Research Spotlight: How does pet ownership impact children’s health?

Research Spotlight: How does pet ownership impact children’s health?

A grey and white husky puppy lays on a brown leather couch with a brown fluffy blanket, looking straight into the camera.

Your furry friend is more than just a great companion: according to research out of UAlbany’s Department of Environmental Health Sciences, pets may provide protective health benefits against the effects of environmental tobacco smoke exposure.

 

Working as a part of an international team, UAlbany researchers conducted two studies examining pet ownership and health.

 

The first study, which looked at whether exposure to pets influences the association between high blood pressure for children and environmental tobacco smoke, reported that children who were exposed to pets were less vulnerable to the effects of environmental tobacco smoke on blood pressure than those who were not exposed to pets. In addition, the protective effect of pet ownership became stronger with a greater number of pets in the home.

 

These results were found from examining data from 9,354 children between the ages of 5 and 17 recruited from 62 schools in seven northeastern cities in China from 2012-2013. Blood pressure and other basic measurements were collected, along with a questionnaire completed by the parents that addressed the children’s exposure to pets and tobacco smoke.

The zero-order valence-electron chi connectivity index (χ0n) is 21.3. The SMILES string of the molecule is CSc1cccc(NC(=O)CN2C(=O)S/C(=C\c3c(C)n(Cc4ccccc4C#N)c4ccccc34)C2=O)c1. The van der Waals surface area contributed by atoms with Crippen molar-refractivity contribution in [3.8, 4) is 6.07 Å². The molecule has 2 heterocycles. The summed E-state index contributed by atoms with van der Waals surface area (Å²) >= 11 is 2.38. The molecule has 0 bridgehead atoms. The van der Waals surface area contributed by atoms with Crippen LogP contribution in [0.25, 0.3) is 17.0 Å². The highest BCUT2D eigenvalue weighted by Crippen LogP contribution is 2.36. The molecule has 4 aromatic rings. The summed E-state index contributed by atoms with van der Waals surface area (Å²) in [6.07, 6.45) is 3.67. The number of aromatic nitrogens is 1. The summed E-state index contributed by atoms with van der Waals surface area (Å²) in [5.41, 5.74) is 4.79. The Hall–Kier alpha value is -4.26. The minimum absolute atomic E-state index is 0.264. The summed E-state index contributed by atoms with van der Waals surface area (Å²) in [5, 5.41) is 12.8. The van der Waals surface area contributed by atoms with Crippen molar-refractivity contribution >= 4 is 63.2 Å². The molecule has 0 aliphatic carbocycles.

“While our results suggest that pet ownership potentially mitigates the risk of environmental tobacco smoke exposure, it is important that health policies and campaigns are enacted to further reduce hypertension risks for children,” says Dr. Shao Lin, professor and one of the authors of the study. “Legislation on tobacco smoke paired with health promotion efforts are needed, particularly to help protect against home exposure for children.”

 

But pet ownership may negatively impact health, too, depending on when the pet was owned.

 

The second study conducted by the team, which looked at the relationship of environmental tobacco smoke and lung function, found that the time window of pet ownership has an influence on the effects of smoke on lung function. Pet exposure in utero and during the first two years of life, but not current ownership, increased the risk of impairment of lung function induced by environmental tobacco smoke.

 

These results were also found by analyzing results from data collected in northeastern cities in China. Researchers collected lung function data from 7,326 children between the ages of 7 and 14 measured by spirometry, which evaluates how much air is inhaled and exhaled. Information on pet ownership time periods and tobacco smoke exposure was gathered via parental questionnaire.

 

“These studies provide significant insight into how owning pets may influence the relationship between environmental tobacco smoke and children’s health,” says Dr. Michael S. Bloom, associate professor and co-author of both studies. “While the studies took place in China, cardiovascular and respiratory issues are prevalent worldwide, so these results merit further investigation among children from other populations to see if we find similar associations.”